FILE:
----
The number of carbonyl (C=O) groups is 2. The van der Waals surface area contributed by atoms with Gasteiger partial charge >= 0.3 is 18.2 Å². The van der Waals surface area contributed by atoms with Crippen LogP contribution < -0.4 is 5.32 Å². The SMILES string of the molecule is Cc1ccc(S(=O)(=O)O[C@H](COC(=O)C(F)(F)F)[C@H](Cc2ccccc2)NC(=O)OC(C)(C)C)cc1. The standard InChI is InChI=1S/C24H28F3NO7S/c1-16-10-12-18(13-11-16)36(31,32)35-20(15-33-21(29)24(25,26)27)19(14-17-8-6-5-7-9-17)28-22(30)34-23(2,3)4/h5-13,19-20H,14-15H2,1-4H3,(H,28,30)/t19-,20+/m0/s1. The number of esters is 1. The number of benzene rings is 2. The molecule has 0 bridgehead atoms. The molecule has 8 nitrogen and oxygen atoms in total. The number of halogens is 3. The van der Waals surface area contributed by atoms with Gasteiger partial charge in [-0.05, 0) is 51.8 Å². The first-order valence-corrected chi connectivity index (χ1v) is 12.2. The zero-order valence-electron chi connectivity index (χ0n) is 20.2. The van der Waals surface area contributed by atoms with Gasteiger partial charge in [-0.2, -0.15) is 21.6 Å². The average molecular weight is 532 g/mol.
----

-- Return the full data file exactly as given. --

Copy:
The number of carbonyl (C=O) groups is 2. The van der Waals surface area contributed by atoms with Gasteiger partial charge >= 0.3 is 18.2 Å². The van der Waals surface area contributed by atoms with Crippen LogP contribution < -0.4 is 5.32 Å². The SMILES string of the molecule is Cc1ccc(S(=O)(=O)O[C@H](COC(=O)C(F)(F)F)[C@H](Cc2ccccc2)NC(=O)OC(C)(C)C)cc1. The standard InChI is InChI=1S/C24H28F3NO7S/c1-16-10-12-18(13-11-16)36(31,32)35-20(15-33-21(29)24(25,26)27)19(14-17-8-6-5-7-9-17)28-22(30)34-23(2,3)4/h5-13,19-20H,14-15H2,1-4H3,(H,28,30)/t19-,20+/m0/s1. The number of esters is 1. The number of benzene rings is 2. The molecule has 0 bridgehead atoms. The molecule has 8 nitrogen and oxygen atoms in total. The number of halogens is 3. The van der Waals surface area contributed by atoms with Gasteiger partial charge in [-0.05, 0) is 51.8 Å². The first-order valence-corrected chi connectivity index (χ1v) is 12.2. The zero-order valence-electron chi connectivity index (χ0n) is 20.2. The van der Waals surface area contributed by atoms with Gasteiger partial charge in [-0.2, -0.15) is 21.6 Å². The average molecular weight is 532 g/mol.